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Publications of SPCL
|C. Schär, O. Fuhrer, A. Arteaga, N. Ban, C. Charpilloz, S. Di Girolamo, L. Hentgen, T. Hoefler, X. Lapillonne, D. Leutwyler, K. Osterried, D. Panosetti, S. Rüdisühli, L. Schlemmer, T. Schulthess, M. Sprenger, S. Ubbiali, H. Wernli:|
|Kilometer-scale climate models: Prospects and challenges|
(Bulletin of the American Meteorological Society. Vol 100, Nr. 12, American Meteorological Society, Dec. 2019, Early Online Release )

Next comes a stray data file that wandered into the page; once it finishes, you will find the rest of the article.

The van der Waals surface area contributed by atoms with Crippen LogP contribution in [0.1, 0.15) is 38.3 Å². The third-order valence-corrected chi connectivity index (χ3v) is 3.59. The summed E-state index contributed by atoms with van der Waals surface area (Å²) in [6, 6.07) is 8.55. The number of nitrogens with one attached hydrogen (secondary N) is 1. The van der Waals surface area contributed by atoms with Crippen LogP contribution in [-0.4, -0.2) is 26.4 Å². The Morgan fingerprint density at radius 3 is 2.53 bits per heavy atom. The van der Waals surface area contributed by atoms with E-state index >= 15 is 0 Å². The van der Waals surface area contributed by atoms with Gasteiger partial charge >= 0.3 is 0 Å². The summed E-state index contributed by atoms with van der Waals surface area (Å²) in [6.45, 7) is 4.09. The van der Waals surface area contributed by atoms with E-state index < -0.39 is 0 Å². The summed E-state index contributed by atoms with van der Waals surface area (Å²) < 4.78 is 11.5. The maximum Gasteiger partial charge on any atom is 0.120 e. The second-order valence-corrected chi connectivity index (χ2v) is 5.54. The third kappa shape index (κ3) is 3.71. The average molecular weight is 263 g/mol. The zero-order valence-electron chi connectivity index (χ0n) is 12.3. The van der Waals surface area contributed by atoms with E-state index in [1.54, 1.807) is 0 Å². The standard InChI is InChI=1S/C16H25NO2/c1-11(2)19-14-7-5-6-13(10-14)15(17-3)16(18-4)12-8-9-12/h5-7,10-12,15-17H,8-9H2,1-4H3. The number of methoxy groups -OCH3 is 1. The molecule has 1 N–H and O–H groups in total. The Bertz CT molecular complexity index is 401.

AbstractKilometer-resolution climate models provide exciting prospects, as they will explicitly represent convective clouds. We explore this approach using a limited-area atmospheric model and discuss 67 prospects, challenges and potential solutions. Currently major efforts are underway towards refining the horizontal resolution (or grid spacing) of climate models to about 1 km, using both global and regional climate models (GCMs and RCMs). Several groups have succeeded in conducting km-scale multi-week GCM simulations, and decade-long continental-scale RCM simulations. There is the well-founded hope that this increase in resolution represents a quantum jump in climate modeling, as it enables replacing the parameterization of moist convection by an explicit treatment. It is expected that this will improve the simulation of the water cycle and extreme events, and reduce uncertainties in climate-change projections. While km-scale resolution is commonly employed in limited-area numerical weather prediction, enabling it on global scales for extended climate simulations requires a concerted effort. In this paper, we exploit an RCM that runs entirely on graphics processing units (GPUs) and show examples that highlight the prospects of this approach. A particular challenge addressed in this paper relates to the growth in output volumes. It is argued that the data avalanche of high-resolution simulations will make it impractical or impossible to store the data. Rather, repeating the simulation and conducting online analysis will become more efficient. A prototype of this methodology is presented. It makes use of a bit-reproducible model version that ensures reproducible simulations across hardware architectures, in conjunction with a data virtualization layer as a common interface for output analyses. An assessment of the potential of these novel approaches will be provided.